BERLIN (AP) _ Films, puppet shows and dances about AIDS are part of a cultural festival running side-by-side with a global scientific conference on the disease.

''No one is happy about the need for such things, but artists often deal with things that impact their lives,'' U.S. filmmaker Peter Friedman said of the cultural festival, which opened Friday.

The Ninth International Conference on AIDS, sponsored by the World Health Organization, the International AIDS Society and other groups, opens Sunday. Both conference and festival are to run through next Friday.

Friedman, a New Yorker, is co-director with the late Tom Joslin of ''Silverlake Life, The View From Here,'' a film diary of Joslin's battle with AIDS that is being screened as part of the cultural festival.

Joslin handed the project over to Friedman, who had been his student, when he became too ill to complete it.

''It shows how he and his lover coped with their illness, how it impacted every aspect of their lives, down to relations with family, treatment decisions and struggling to face death,'' Friedman said in a telephone interview.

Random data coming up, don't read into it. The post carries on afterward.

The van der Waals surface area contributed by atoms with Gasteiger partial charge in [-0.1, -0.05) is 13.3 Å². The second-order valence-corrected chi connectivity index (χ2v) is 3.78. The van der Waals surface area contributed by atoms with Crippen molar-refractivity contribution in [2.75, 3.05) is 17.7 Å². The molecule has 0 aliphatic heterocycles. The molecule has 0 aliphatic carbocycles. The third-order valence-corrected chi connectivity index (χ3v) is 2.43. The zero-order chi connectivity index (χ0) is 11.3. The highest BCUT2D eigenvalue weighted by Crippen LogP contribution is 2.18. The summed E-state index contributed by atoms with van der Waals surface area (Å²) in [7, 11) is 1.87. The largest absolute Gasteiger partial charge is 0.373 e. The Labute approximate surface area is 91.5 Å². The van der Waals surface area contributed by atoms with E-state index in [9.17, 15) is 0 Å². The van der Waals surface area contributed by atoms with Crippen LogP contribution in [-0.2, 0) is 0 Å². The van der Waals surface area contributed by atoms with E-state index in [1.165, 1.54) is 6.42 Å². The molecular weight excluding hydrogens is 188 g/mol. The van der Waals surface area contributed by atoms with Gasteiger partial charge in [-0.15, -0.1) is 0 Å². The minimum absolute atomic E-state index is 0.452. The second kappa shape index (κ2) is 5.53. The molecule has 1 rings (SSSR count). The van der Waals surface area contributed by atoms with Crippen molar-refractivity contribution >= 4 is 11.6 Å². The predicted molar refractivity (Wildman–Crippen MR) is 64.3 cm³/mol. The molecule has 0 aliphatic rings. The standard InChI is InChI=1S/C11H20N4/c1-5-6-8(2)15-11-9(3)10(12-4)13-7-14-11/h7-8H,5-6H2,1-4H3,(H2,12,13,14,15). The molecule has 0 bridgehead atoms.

Four Berlin cinemas are to show more than 100 films and videos about the disease. Puppet shows, dance performances, and poster and book exhibitions are also scheduled.

The conference chairman, Professor Karl-Otto Habermehl, director of the virology institute at the Free University of Berlin, said at a news conference Friday that no dramatic breakthroughs were expected at the meeting.

Habermehl said more than 15,000 specialists are attending, including 2,000 from the Third World, where AIDS is ravaging some countries and threatening others. Africa south of the Sahara accounts for about half of the 14 million cases estimated in the world since the epidemic was identified in the early 1980s, he said.

In all, 166 countries are to be represented.